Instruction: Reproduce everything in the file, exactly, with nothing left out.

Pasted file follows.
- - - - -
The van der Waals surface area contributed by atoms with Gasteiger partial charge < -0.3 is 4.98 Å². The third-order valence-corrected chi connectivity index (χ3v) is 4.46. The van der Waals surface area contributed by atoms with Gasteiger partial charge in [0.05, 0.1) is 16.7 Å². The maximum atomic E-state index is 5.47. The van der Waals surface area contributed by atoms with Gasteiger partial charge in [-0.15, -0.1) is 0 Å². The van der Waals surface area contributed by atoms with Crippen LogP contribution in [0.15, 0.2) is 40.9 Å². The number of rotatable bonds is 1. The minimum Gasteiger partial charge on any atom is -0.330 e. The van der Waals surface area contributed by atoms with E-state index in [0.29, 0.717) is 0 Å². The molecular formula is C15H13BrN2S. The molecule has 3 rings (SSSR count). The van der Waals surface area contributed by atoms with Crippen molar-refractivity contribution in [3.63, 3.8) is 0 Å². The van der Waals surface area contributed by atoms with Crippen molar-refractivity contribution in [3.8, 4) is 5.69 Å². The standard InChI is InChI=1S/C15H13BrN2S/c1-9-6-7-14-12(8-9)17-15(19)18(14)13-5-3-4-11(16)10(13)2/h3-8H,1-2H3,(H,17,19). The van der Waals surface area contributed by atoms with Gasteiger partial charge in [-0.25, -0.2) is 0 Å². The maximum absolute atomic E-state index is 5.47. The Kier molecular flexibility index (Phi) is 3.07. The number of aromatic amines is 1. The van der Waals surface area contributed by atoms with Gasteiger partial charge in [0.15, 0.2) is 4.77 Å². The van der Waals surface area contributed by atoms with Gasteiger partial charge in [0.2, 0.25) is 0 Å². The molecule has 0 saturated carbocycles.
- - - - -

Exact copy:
The van der Waals surface area contributed by atoms with Gasteiger partial charge < -0.3 is 4.98 Å². The third-order valence-corrected chi connectivity index (χ3v) is 4.46. The van der Waals surface area contributed by atoms with Gasteiger partial charge in [0.05, 0.1) is 16.7 Å². The maximum atomic E-state index is 5.47. The van der Waals surface area contributed by atoms with Gasteiger partial charge in [-0.15, -0.1) is 0 Å². The van der Waals surface area contributed by atoms with Crippen LogP contribution in [0.15, 0.2) is 40.9 Å². The number of rotatable bonds is 1. The minimum Gasteiger partial charge on any atom is -0.330 e. The van der Waals surface area contributed by atoms with E-state index in [0.29, 0.717) is 0 Å². The molecular formula is C15H13BrN2S. The molecule has 3 rings (SSSR count). The van der Waals surface area contributed by atoms with Crippen molar-refractivity contribution in [3.63, 3.8) is 0 Å². The van der Waals surface area contributed by atoms with Crippen molar-refractivity contribution in [3.8, 4) is 5.69 Å². The standard InChI is InChI=1S/C15H13BrN2S/c1-9-6-7-14-12(8-9)17-15(19)18(14)13-5-3-4-11(16)10(13)2/h3-8H,1-2H3,(H,17,19). The van der Waals surface area contributed by atoms with Gasteiger partial charge in [-0.25, -0.2) is 0 Å². The maximum absolute atomic E-state index is 5.47. The Kier molecular flexibility index (Phi) is 3.07. The number of aromatic amines is 1. The van der Waals surface area contributed by atoms with Gasteiger partial charge in [0.15, 0.2) is 4.77 Å². The van der Waals surface area contributed by atoms with Gasteiger partial charge in [0.2, 0.25) is 0 Å². The molecule has 0 saturated carbocycles.